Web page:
Courtney Carlyle Dances At Last

Courtney Carlyle was only happy when she was alone in her room. Behind her closed door, she’d put in her headphones, close her eyes, and dance. She moved her body without fear or worry, far away from the skinny girls at school who told Courtney she was no good at dancing, who told her to stop, who made her quit the classes she’d enjoyed as a girl. Courtney knew she wasn’t a skilled dancer, but alone in her room she didn’t have to be. She floated on joy and solitude, lost in the pop music, eyes squeezed close.

But this night she opened them and locked eyes with a man in the house next door, a young man she’d never seen before. An undeniably hot man in his mid-twenties who’d just moved in and had seen her flailing.

She froze, mortified.

He smiled at her. He applauded. He gave her a thumbs up.

She felt safe. Like somehow they already knew each other. She smiled back at him, then shook her shoulders, moved her hips. He gave her an okay sign with his hand.

She laughed and blushed, then waved goodbye and closed her blinds. She fell back onto her bed, allowing herself to run wild with this silly schoolgirl fantasy.


At school, Courtney’s crush grew. She couldn’t stop thinking about her neighbor, and the dream life she invented — dancing with him on a beach, touching feet under a blanket — made the miserable school day bearable. She knew it was meaningless and unreal, surely inappropriate, but she let herself have it.

That night, she danced, and he arrived in the window again. He mirrored her moves. Together, for nearly an hour, she taught him one move after another without saying a word.

She fell asleep telling herself this wasn’t love, this couldn’t be love. But that word was the only one in her head.


When the final bell rang at school, Courtney gathered her books from her locker and walked past the gym. She looked in the open door and saw him, standing in the center of the basketball court. Her heart raced. Had he come to pick her up?

He pressed a button on a boombox and pop music played and he danced, eyes closed and serious, performing every move she’d taught him the night before.

Courtney stepped into the gym and saw the sign: FRANKIE FOSTER’S LOS ANGELES DANCE CLINIC. Three hundred girls packed the bleachers, ogling Frankie, gasping and blushing and cheering for him as he did Courtney’s moves, dressed in an all-leather outfit, a rock-and-roll black jacket covered in severe metal studs and sharp medallions.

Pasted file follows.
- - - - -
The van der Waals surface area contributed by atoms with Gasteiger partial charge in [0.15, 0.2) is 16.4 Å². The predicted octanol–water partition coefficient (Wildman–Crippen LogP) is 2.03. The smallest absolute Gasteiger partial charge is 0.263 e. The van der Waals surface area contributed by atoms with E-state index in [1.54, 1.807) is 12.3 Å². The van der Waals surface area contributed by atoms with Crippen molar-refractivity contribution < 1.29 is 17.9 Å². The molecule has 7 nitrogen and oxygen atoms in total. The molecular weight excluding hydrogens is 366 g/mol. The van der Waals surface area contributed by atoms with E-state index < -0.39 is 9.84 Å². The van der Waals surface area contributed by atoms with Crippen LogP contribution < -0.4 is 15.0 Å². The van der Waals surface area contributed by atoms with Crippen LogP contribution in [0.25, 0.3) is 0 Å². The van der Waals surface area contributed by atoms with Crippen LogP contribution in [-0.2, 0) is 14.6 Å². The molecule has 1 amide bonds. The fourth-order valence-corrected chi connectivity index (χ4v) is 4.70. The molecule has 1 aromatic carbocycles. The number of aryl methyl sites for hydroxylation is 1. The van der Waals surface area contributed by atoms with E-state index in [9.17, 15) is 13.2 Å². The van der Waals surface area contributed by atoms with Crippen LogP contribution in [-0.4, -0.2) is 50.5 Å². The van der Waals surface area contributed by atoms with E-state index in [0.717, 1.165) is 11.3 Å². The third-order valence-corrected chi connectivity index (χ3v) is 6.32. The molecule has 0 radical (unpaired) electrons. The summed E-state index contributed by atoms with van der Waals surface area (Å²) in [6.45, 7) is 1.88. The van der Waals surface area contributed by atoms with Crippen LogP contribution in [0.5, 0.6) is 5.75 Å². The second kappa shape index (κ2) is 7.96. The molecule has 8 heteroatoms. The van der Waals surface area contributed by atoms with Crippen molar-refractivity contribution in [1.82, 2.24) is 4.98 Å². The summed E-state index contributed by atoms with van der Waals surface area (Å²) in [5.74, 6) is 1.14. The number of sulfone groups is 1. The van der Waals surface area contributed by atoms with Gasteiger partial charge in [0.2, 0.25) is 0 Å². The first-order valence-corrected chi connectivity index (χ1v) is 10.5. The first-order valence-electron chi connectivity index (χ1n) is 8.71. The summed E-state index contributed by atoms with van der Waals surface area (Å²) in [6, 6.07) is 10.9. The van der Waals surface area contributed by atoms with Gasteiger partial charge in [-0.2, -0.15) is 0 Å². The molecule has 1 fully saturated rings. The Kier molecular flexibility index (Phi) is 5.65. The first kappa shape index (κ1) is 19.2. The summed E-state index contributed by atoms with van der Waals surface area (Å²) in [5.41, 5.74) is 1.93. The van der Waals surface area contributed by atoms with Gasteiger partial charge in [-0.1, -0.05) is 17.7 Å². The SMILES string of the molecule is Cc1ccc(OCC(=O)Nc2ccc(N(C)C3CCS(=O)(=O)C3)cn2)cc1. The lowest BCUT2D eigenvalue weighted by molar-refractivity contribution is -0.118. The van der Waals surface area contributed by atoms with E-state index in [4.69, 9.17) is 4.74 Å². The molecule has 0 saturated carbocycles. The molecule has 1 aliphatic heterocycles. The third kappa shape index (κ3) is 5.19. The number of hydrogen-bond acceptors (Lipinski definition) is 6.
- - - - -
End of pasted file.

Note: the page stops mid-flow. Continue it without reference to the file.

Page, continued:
For once, Courtney didn’t feel meek in front of the other girls. She approached the bleachers and took a seat in the center of the front row. She smiled at Frankie, and then she whispered to Trudy Thompson, the meanest girl in school, “I taught him this routine.” Trudy rolled her eyes and told Courtney to stop lying, but Courtney knew her moment had finally come.

Frankie finished dancing, and the crowd went wild. He asked if anyone had any questions for him. Girls asked about his life in Los Angeles, his experiences dancing for Jennifer Lopez and Dua Lipa, and his cool jacket, covered in all those pointy accessories.

Courtney waited for her turn, and finally Frankie called on her. “Hey,” she said, casually. “Would you be able to, maybe, tell everyone here where you learned those cool moves? Who taught them to you?” She winked at him. “Maybe a cool girl you saw through a window?”

He raised an eyebrow. “I’m a professional choreographer,” he said. “I created this routine myself. That’s my job and I take it seriously. I’d never steal anyone’s moves.”

“But,” Courtney said, struggling to breathe. “You, um, didn’t you watch…” She felt dizzy, like she’d been punched.

“I have no idea what she’s talking about,” Frankie said, and the other girls laughed. “Maybe you should go see the nurse, get your head checked out about these schizophrenic visions of girls in windows.”

The other girls howled, and Courtney ran out of the gym.


That night, Courtney sobbed in her room until she heard a tapping noise. She looked up and saw Frankie in the window. “Sorry,” he mouthed. He found a sheet of paper, wrote on it, and held it up: HAVE TO MAINTAIN REPUTATION AS CREATOR OF MOVES. WHOLE CAREER RUINED IF I CREDIT YOU. UNDERSTAND? ARE WE OKAY?

Courtney thought it over for a minute, knowing she should stand up for herself and tell him his actions were unacceptable. She looked back at him and nodded. “We’re okay,” she mouthed. He smiled. She said, “Want to dance?” and he nodded.

Courtney put her headphones in and for hours she led Frankie Foster in another lesson, inventing a new routine for him. She lost herself again, letting go from the stress of the day, and she showed him a new move: right hand to left shoulder, pulled fast across the body back to the right side. Over and over they did the move together until it was slick and natural and easy.


After school the next day, Courtney arrived early to the dance clinic and she sat in the back, a hat pulled low on her head. The bleachers filled and the girls bounced with electric energy when Frankie arrived, wearing his signature jacket pocked with all those sharp metal details.

He pressed play on the boombox, counted himself in, and launched into Courtney’s routine: reaching his right hand to his left shoulder, where he gripped one of those metal studs, and then he whipped it hard across his neck in rhythm to the beat, slashing open his neck.

The girls shrieked as Frankie’s throat gushed red blood, and his dead body dropped limp onto the floor.

Pandemonium broke out while the boombox kept playing, and in the center of all that mayhem, Courtney Carlyle rose from the bleachers, threw her hat to the side, and stood at center-court, dancing for the first time in front of all those girls, giving each move her all as she stood over Frankie’s body, feeling pure and alive and free.